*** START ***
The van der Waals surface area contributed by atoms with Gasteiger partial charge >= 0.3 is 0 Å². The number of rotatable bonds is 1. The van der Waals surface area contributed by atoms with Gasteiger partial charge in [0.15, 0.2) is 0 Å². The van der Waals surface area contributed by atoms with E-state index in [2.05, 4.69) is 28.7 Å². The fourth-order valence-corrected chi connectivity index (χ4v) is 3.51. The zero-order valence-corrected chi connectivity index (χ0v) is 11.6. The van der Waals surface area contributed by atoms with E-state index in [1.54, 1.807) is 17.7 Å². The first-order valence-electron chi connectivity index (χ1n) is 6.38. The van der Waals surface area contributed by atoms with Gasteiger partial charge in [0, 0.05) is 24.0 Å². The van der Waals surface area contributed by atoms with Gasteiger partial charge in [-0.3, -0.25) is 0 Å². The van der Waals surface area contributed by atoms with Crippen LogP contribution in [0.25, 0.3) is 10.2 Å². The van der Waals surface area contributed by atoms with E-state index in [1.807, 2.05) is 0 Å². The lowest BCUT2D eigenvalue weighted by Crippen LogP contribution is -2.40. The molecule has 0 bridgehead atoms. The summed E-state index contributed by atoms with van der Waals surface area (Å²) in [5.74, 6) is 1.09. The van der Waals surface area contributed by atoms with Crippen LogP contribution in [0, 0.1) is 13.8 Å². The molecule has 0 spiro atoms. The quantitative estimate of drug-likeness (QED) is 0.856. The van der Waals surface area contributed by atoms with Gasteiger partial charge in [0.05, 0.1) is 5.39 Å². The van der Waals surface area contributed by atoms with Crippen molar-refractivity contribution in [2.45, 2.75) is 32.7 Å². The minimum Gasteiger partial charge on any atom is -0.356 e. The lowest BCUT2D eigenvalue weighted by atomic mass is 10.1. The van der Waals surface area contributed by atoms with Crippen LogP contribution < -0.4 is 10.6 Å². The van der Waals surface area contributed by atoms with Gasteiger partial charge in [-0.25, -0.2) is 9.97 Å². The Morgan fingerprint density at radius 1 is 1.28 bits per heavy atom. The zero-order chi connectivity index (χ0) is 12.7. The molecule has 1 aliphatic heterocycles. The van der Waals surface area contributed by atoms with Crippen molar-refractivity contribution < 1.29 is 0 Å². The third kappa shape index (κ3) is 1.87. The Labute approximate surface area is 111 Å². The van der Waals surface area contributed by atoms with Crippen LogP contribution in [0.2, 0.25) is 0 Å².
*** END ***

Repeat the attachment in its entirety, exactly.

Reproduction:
The van der Waals surface area contributed by atoms with Gasteiger partial charge >= 0.3 is 0 Å². The number of rotatable bonds is 1. The van der Waals surface area contributed by atoms with Gasteiger partial charge in [0.15, 0.2) is 0 Å². The van der Waals surface area contributed by atoms with E-state index in [2.05, 4.69) is 28.7 Å². The fourth-order valence-corrected chi connectivity index (χ4v) is 3.51. The zero-order valence-corrected chi connectivity index (χ0v) is 11.6. The van der Waals surface area contributed by atoms with E-state index in [1.54, 1.807) is 17.7 Å². The first-order valence-electron chi connectivity index (χ1n) is 6.38. The van der Waals surface area contributed by atoms with Gasteiger partial charge in [0, 0.05) is 24.0 Å². The van der Waals surface area contributed by atoms with Gasteiger partial charge in [-0.3, -0.25) is 0 Å². The van der Waals surface area contributed by atoms with Crippen LogP contribution in [0.25, 0.3) is 10.2 Å². The van der Waals surface area contributed by atoms with E-state index in [1.807, 2.05) is 0 Å². The lowest BCUT2D eigenvalue weighted by Crippen LogP contribution is -2.40. The molecule has 0 bridgehead atoms. The summed E-state index contributed by atoms with van der Waals surface area (Å²) in [5.74, 6) is 1.09. The van der Waals surface area contributed by atoms with Crippen LogP contribution in [0, 0.1) is 13.8 Å². The molecule has 0 spiro atoms. The quantitative estimate of drug-likeness (QED) is 0.856. The van der Waals surface area contributed by atoms with Gasteiger partial charge in [0.05, 0.1) is 5.39 Å². The van der Waals surface area contributed by atoms with Crippen molar-refractivity contribution in [2.45, 2.75) is 32.7 Å². The minimum Gasteiger partial charge on any atom is -0.356 e. The lowest BCUT2D eigenvalue weighted by atomic mass is 10.1. The van der Waals surface area contributed by atoms with Crippen LogP contribution < -0.4 is 10.6 Å². The van der Waals surface area contributed by atoms with Gasteiger partial charge in [-0.25, -0.2) is 9.97 Å². The Morgan fingerprint density at radius 1 is 1.28 bits per heavy atom. The zero-order chi connectivity index (χ0) is 12.7. The molecule has 1 aliphatic heterocycles. The van der Waals surface area contributed by atoms with Crippen molar-refractivity contribution < 1.29 is 0 Å². The third kappa shape index (κ3) is 1.87. The Labute approximate surface area is 111 Å². The van der Waals surface area contributed by atoms with Crippen LogP contribution in [0.2, 0.25) is 0 Å².